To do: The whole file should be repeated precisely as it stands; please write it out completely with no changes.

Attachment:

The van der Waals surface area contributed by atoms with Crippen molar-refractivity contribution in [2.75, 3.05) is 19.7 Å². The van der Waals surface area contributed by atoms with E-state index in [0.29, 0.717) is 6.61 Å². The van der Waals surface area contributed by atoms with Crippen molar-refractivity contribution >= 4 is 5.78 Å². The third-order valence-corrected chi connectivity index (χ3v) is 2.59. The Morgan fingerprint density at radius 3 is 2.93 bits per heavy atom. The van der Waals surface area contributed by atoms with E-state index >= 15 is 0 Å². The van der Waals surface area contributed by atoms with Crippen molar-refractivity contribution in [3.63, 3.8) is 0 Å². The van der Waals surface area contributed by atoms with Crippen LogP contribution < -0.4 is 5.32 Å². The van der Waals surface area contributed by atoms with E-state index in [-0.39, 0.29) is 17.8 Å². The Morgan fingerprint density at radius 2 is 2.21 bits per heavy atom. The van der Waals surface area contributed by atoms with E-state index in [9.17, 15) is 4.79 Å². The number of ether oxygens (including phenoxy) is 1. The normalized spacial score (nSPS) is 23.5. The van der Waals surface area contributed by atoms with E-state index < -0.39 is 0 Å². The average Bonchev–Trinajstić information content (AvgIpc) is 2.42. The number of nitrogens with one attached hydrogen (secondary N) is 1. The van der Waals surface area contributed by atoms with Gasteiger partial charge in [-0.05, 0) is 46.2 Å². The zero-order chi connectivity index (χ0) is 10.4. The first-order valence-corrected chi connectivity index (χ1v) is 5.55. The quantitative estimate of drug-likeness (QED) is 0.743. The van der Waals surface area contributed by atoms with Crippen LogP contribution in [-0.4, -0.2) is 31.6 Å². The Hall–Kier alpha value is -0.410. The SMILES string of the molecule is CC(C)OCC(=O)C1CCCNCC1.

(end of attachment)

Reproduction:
The van der Waals surface area contributed by atoms with Crippen molar-refractivity contribution in [2.75, 3.05) is 19.7 Å². The van der Waals surface area contributed by atoms with E-state index in [0.29, 0.717) is 6.61 Å². The van der Waals surface area contributed by atoms with Crippen molar-refractivity contribution >= 4 is 5.78 Å². The third-order valence-corrected chi connectivity index (χ3v) is 2.59. The Morgan fingerprint density at radius 3 is 2.93 bits per heavy atom. The van der Waals surface area contributed by atoms with E-state index >= 15 is 0 Å². The van der Waals surface area contributed by atoms with Crippen molar-refractivity contribution in [3.63, 3.8) is 0 Å². The van der Waals surface area contributed by atoms with Crippen LogP contribution < -0.4 is 5.32 Å². The van der Waals surface area contributed by atoms with E-state index in [-0.39, 0.29) is 17.8 Å². The Morgan fingerprint density at radius 2 is 2.21 bits per heavy atom. The van der Waals surface area contributed by atoms with E-state index in [9.17, 15) is 4.79 Å². The number of ether oxygens (including phenoxy) is 1. The normalized spacial score (nSPS) is 23.5. The van der Waals surface area contributed by atoms with E-state index < -0.39 is 0 Å². The average Bonchev–Trinajstić information content (AvgIpc) is 2.42. The number of nitrogens with one attached hydrogen (secondary N) is 1. The van der Waals surface area contributed by atoms with Gasteiger partial charge in [-0.05, 0) is 46.2 Å². The zero-order chi connectivity index (χ0) is 10.4. The first-order valence-corrected chi connectivity index (χ1v) is 5.55. The quantitative estimate of drug-likeness (QED) is 0.743. The van der Waals surface area contributed by atoms with Crippen LogP contribution in [-0.4, -0.2) is 31.6 Å². The Hall–Kier alpha value is -0.410. The SMILES string of the molecule is CC(C)OCC(=O)C1CCCNCC1.